Abstract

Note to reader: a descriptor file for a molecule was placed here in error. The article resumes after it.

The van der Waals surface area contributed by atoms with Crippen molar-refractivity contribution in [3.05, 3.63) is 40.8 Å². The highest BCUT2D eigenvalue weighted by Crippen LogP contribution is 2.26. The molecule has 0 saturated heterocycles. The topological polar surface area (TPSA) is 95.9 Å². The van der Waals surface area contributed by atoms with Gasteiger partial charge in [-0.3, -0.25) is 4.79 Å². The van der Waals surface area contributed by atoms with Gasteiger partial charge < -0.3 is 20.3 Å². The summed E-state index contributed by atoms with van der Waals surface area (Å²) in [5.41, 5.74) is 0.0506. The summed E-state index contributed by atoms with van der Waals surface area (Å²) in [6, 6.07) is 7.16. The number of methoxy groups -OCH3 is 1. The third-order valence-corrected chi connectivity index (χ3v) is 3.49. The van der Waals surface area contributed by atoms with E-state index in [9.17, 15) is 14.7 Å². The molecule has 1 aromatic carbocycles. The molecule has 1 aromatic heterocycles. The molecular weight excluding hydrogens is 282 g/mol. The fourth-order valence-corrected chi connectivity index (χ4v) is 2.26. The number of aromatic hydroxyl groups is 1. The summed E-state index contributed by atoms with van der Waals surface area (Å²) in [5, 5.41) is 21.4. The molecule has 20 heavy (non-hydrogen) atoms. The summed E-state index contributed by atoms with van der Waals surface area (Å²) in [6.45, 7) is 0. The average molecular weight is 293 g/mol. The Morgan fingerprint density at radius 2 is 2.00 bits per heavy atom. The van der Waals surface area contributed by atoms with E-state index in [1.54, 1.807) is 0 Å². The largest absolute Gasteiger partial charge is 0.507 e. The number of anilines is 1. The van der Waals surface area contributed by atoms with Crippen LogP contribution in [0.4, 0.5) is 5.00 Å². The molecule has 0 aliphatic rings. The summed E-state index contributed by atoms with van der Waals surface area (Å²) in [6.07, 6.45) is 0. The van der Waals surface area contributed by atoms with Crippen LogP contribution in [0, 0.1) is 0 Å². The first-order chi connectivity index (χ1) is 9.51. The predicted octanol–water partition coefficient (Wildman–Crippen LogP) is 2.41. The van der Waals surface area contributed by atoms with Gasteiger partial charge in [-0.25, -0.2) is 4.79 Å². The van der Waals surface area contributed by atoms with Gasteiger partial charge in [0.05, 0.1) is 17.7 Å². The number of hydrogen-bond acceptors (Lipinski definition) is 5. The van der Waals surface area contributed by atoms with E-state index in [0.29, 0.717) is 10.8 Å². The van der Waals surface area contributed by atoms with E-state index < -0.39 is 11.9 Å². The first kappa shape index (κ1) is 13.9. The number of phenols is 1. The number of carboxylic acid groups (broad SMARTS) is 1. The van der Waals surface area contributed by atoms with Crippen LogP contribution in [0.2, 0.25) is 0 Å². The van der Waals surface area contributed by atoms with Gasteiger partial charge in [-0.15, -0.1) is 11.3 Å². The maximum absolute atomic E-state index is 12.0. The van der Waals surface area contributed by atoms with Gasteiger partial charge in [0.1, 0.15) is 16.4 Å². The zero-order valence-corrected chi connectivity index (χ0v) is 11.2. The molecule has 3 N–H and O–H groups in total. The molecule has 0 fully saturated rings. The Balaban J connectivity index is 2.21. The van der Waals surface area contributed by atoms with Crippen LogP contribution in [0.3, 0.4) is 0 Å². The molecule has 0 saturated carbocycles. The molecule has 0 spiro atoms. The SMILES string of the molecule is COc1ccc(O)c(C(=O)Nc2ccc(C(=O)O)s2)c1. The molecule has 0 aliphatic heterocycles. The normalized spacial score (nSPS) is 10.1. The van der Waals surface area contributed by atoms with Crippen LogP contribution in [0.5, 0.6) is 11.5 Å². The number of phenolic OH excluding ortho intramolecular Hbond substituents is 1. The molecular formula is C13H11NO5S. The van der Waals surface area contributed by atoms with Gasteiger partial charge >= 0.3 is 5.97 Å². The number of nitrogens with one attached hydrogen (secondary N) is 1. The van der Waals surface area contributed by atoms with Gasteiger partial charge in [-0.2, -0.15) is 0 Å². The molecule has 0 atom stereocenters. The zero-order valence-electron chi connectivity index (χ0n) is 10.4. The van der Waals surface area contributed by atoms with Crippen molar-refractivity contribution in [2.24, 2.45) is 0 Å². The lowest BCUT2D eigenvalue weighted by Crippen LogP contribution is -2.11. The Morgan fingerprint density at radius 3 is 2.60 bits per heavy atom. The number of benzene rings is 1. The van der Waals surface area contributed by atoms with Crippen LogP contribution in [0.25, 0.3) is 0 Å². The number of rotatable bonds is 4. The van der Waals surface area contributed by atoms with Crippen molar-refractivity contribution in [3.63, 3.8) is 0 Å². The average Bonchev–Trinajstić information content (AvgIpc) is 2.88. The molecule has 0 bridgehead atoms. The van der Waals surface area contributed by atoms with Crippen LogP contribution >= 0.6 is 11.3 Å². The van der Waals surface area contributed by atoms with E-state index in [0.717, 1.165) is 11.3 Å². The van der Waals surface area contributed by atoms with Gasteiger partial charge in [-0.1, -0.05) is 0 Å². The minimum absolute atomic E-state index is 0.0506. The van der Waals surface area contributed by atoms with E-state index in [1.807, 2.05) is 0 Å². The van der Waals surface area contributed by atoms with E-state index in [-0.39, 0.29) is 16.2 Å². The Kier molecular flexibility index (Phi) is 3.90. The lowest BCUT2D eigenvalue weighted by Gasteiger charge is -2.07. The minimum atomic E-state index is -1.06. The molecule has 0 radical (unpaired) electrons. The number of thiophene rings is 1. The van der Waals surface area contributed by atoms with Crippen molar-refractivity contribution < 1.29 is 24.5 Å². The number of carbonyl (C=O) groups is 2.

Minor- and trace-element sector zoning is nearly ubiquitous in pyroxene grown from basaltic melts using 1 atm gas-mixing furnaces. Mineral/melt partition coefficients can differ between sectors by more than a factor of five. A synthesized hypersthene-normative basalt composition was doped with Al, Cr, and Ti using a matrix of doping experiments, to understand better the mechanisms behind the formation of sector zoning. Isothermal and controlled-cooling experiments were conducted. The {010} sectors contain higher enrichments of Al, Cr, and Ti than {100} sectors, at the expense of Mg and Si. Evaluation of these relative sector enrichments indicates that sector zoning results from several kinetic mechanisms, which exert influence even when attempting laboratory conditions that approximate equilibrium: (1) rapid growth rate, not necessarily synonymous with rapid cooling; (2) crystal-chemical control by means of charge-coupled substitutions; and (3) diffusion limitations of Si tetrahedra in the melt boundary layers respective to the different crystal faces.

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